www.oakton.edu/studentlife/student-handbook.pdf

VI.   Sequence of Topics

  1. History and Efficacy of Horticultural Therapy
    1. Defining Horticultural Therapy
    2. Historical Roots of the People-Plant Connection
    3. Conceptual Framework – Foundations in Theory
    4. Research Topics and Initiatives – Past and Present
    5. Societal Trends – Impact on the Profession
  2. Horticultural Therapy Practice
    1. Skills required of an AHTA registered horticultural therapist
    2. Educational background and professional experience
    3. Horticultural therapy definition
    4. Horticultural therapy history
    5. Therapeutic session planning process
    6. Requirements to further develop professional skills for practice
    7. Funding structures, reimbursement issues, and costs associated with agency-based program delivery
    8. Personal skills and knowledge assessment of skills identified during the interview process to determine areas of further preparation
  3. Letter of Introduction – Strengths brought to the Firm
    1. Personal facts that are distinctive and valuable to a firm specializing in a practice of horticultural therapy
    2. Strengths and qualities that are important in being an effective therapist, team member, and administrator
  4. Problem-based Learning
    1. What Is PBL?
    2. PBL vs previous educational experiences and personal learning style
    3. Benefits of PBL
  5. Introduction to Session Planning
    1. Review of definition of horticultural therapy and theoretical foundations
    2. Overview of Therapeutic Process
    3. Use of Session Planning Forms for Effective Program Delivery
  6. Adaptations – Garden Design, Plant Selection, Adaptive Tools
    1. Tour of the Buehler Enabling Garden
    2. Discussion of Sensory Stimulating Plants
    3. Identification of adaptive tools
  7. Observation and Evaluation of Programs and Garden Designs
    1. Travel to four agencies to observe horticultural therapy sessions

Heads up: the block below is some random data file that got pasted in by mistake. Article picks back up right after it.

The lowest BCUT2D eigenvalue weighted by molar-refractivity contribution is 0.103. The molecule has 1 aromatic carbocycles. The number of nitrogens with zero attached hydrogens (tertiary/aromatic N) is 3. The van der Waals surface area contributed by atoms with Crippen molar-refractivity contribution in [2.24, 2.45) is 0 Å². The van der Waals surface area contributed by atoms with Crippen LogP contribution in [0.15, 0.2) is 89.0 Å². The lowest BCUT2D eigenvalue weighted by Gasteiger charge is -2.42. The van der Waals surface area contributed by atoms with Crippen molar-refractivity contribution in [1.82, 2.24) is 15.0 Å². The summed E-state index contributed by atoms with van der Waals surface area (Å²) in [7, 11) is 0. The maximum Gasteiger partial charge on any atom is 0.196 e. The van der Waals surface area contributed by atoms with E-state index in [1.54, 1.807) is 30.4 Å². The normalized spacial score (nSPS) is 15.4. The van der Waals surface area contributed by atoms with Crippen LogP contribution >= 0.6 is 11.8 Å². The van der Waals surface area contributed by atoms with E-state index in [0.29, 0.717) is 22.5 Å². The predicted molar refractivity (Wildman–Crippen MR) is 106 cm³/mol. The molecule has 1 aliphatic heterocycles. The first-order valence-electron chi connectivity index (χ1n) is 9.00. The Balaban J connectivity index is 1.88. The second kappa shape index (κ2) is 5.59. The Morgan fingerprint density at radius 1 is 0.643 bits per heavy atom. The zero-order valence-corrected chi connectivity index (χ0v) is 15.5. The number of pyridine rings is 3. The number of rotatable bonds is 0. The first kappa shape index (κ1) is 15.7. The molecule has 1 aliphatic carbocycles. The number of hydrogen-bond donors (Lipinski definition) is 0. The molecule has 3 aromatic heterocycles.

2. Collect site information, conduct needs analyses
    3. Participate in a barrier-free garden design charrette
    4. Lead a mock horticultural therapy session
  8. Application of Skills Observed and Session Planning
    1. Lead several mock horticultural therapy sessions
    2. Participate in session planning exercises for purposes of facilitating a mobile plant cart program, create a program for special education students, a pre-vocational program, an income-generating program, and a comprehensive program proposal
  9. Formulating Treatment Goals, Delivery Methods, and Assessment
    1. Completion of horticultural therapy assessment for various settings
    2. Writing treatment goals, documenting daily progress and providing summaries and recommendations
    3. Mastery of activity analysis and appropriate therapy delivery strategies
    4. Analysis of individual and program outcomes

VII.  Methods of Instruction

  1. Student-directed research required to complete assignments with guidance by instructor and support.
  2. The lab activities are conducted at the Chicago Botanic Garden and nearby health care facilities with student participation in residential activities and group discussions.
  3. Instructor and peer evaluations and critiques of projects.